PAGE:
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Sunday, 16 January 2011

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Of dreams and dreamers

Dreams are such common experiences that there is scarcely anybody who has not had dreams. From time immemorial, philosophers and psychologists have been trying to define dreams and come to grips with their real characteristics. According to psychologists, dreams are a type of psychological activity or experience which occur during sleep.

Dreams have two basic characteristics. In the first place, when we dream we are oblivious to other people and things around us. Secondly, when the dream is over, we remember very little of our dreams. Some of the dreams we see are so pleasant that we wish to experience them once more. However, we may not see the same dream again.

Leading psychologist Sigmund Freud spent nearly four decades trying to understand the process of dreaming and interpreting the dreams. As dreams represent a very puzzling but common experience more research has to be done to understand them. Modern psychologists are not in total agreement with the Freudian interpretation of dreams. This shows the difficulty of understanding the process of dreaming and interpretation.

As we dream during sleep, we are not conscious of ourselves and our surroundings. However, while dreaming we get the impression that we are conscious of our surroundings. This paradoxical condition led early philosophers and psychologists to believe that dreams represent a special form of consciousness and thought.

Indian thought

According to traditional Indian thought, the dream is a separate form of consciousness. It was known as 'Swapna'. This is closely connected with sleep (Shushupti), Prajna or awareness and Jagrat or alertness. Indian philosophers and psychologists have made a number of attempts to explain the phenomenon of dreaming in subsequent years.

While dreaming is an unconscious activity, daydreaming seems to be a conscious process. The latter occurs when our senses are fully alert though diverted from reality. Daydreams very often reflect our conscious desires and plans to achieve certain goals. For instance, a person who is anxious to become a rich businessman will always daydream of his success. On the other hand, dreams belong to a different category as they do not stem directly from conscious desires or aspirations.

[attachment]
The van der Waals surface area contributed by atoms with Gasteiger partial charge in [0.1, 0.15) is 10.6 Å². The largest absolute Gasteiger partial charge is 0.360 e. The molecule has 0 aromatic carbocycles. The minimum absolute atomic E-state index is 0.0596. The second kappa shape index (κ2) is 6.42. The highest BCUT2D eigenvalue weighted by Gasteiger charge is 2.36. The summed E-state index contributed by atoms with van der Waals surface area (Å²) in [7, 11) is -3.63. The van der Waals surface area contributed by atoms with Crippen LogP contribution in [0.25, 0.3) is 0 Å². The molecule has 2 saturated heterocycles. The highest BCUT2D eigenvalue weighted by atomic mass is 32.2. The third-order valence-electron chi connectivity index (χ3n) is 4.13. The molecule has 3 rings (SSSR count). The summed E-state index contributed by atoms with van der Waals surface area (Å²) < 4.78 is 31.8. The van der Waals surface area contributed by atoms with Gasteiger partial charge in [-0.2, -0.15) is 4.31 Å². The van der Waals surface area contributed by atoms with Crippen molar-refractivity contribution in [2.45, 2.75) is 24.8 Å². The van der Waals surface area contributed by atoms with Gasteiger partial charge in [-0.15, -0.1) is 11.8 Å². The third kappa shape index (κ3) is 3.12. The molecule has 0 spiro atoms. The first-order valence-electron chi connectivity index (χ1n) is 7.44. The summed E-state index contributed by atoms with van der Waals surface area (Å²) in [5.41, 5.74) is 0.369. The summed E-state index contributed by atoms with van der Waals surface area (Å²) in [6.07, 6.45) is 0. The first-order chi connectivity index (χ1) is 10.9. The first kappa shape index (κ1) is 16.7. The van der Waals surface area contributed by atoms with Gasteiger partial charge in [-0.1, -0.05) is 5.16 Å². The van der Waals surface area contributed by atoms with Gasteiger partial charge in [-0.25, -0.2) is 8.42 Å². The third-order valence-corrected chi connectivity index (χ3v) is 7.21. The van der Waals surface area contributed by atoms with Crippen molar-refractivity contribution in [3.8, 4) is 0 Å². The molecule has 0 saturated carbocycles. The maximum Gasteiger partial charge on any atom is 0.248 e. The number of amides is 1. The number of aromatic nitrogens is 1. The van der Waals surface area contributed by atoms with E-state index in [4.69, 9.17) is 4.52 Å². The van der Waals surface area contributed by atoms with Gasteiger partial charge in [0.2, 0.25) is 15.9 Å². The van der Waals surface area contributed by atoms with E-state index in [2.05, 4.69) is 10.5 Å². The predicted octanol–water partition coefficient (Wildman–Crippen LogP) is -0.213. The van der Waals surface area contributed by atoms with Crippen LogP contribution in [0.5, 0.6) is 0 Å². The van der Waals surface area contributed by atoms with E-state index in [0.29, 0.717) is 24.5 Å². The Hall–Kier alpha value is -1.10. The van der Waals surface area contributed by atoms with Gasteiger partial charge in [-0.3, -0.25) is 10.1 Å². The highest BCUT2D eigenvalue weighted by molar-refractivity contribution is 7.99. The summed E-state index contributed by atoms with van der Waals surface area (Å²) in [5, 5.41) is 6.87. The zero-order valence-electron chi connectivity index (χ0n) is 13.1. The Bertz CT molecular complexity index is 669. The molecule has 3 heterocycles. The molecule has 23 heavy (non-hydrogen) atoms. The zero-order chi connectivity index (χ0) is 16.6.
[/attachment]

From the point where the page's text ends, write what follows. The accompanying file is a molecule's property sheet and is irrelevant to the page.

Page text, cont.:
Psychologists say that daydreams are a form of fantasy in which we indulge in most willingly. However, daydreams are different from fantasy. While daydreams are well organised and relate to the consciousness of the individual, fantasy does not fit into that definition. When you daydream, you become the central character of the experience. All the other events and experiences are subservient to you. Most of us daydream about our future. Our focus may be success or failure in life.and its myriad activities.

Daydreams

Today people pay more attention to daydreams than dreams. This is because daydreams are influenced by our wishes, fears and worries.

These elements play a major role when we are free from the constraints of reality. In fact, daydreams act as temporary egocentric holidays from reality. Adults have a greater capacity for daydreaming because of their ego. However, young children do not experience daydreams because their ego remains relatively undeveloped.

Sometimes, we laugh at daydreamers. Daydreaming is supposed to be unproductive and a waste of time. However, modern psychological research shows that daydreams are not always useless. In fact, they are useful in more ways than one. Daydreams provide us with a refreshing and reassuring escape from reality. When we are oppressed by reality, daydreams can instil hope and courage in us. This does not mean that we should replace reality with daydreams.

Setting goals

Those who daydream have the habit of setting goals for their aspirations. As human beings we all have ambitions. Daydreaming helps us to realise our ambitions to a certain extent.

History is full of successful daydreamers. Dick Whittington was a poor boy who daydreamed to be the Mayor of London. In fact, he became the Mayor on three occasions. Although Demosthenes was a stammerer, he was daydreaming to be the greatest orator in the world.

Ultimately, he became what he wanted to be.

Woodrow Wilson said, "We grow great by dreams. All big men are dreamers. They see things in the soft haze of a spring day or in the red fire of a long winter's evening. Some of us let these great dreams die but others nourish and protect them; nurse them through bad days till they bring them to the sunshine and light which come always to those who sincerely hope that their dreams will come true."

Obviously, Woodrow Wilson is not referring to dreams we experience during sleep. His dreams are loaded with philosophical meaning.

 

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